- Impact of dynamic transrectal ultrasonography on pelvic organ prolapse. [JOURNAL ARTICLE]
- J Urol 2014 Sep 11.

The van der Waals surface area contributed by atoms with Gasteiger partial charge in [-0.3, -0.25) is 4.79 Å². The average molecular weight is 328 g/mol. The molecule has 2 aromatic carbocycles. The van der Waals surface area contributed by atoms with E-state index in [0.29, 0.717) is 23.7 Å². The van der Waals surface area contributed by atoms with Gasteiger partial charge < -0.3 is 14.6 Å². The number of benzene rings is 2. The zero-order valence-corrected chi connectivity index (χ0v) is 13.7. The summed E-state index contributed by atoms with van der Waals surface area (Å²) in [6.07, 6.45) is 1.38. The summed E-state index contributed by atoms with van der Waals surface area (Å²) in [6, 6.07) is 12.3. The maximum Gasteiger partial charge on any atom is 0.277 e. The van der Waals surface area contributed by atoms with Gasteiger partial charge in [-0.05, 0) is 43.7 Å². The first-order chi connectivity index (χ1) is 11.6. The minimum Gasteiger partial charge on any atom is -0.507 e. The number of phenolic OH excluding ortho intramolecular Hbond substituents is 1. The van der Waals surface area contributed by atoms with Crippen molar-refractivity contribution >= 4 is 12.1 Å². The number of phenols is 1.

We hereby developed a new method to evaluate POP dynamically in supine and standing position using transrectal ultrasonography (TRUS). The aim of this study is to visualize descending and prolapsing of pelvic organs in real-time using dynamic TRUS. And, the obtained findings of dynamic TRUS were compared with intraoperative findings.A prospective analysis was carried out including 31 women with symptomatic POP. Before the surgical repair for POP, TRUS was performed by the operator separated from the surgeon, and the findings of TRUS were compared with the intraoperative findings focused on diagnosis of POP. The patients were put on the fluoroscopic tilting table for passive postural change from spine to standing position. After injection of sonographic jelly into the vaginal lumen, ultrasound probe was inserted into the rectum. As getting up the patient passively using the fluoroscopic tilting table, descent and prolapse of pelvic organs were dynamically evaluated in real-time.Cystocele, uterine prolapse, and rectocele were dynamically observed in this procedure. Morphological detail of POP, such as movement, sliding, eversion, descent, and looseness of vaginal wall and bladder wall were successfully demonstrated in most of the cases. In total, dynamic TRUS showed the high values of sensitivity (85.0%), specificity (81.1%), positive predict value (77.3%), and negative predict value (87.8%).We successfully demonstrated morphological conditions and dynamic changes of pelvic organs during passive postural change using dynamic TRUS in real-time. Dynamic TRUS can be a useful modality to visualize POP preoperatively.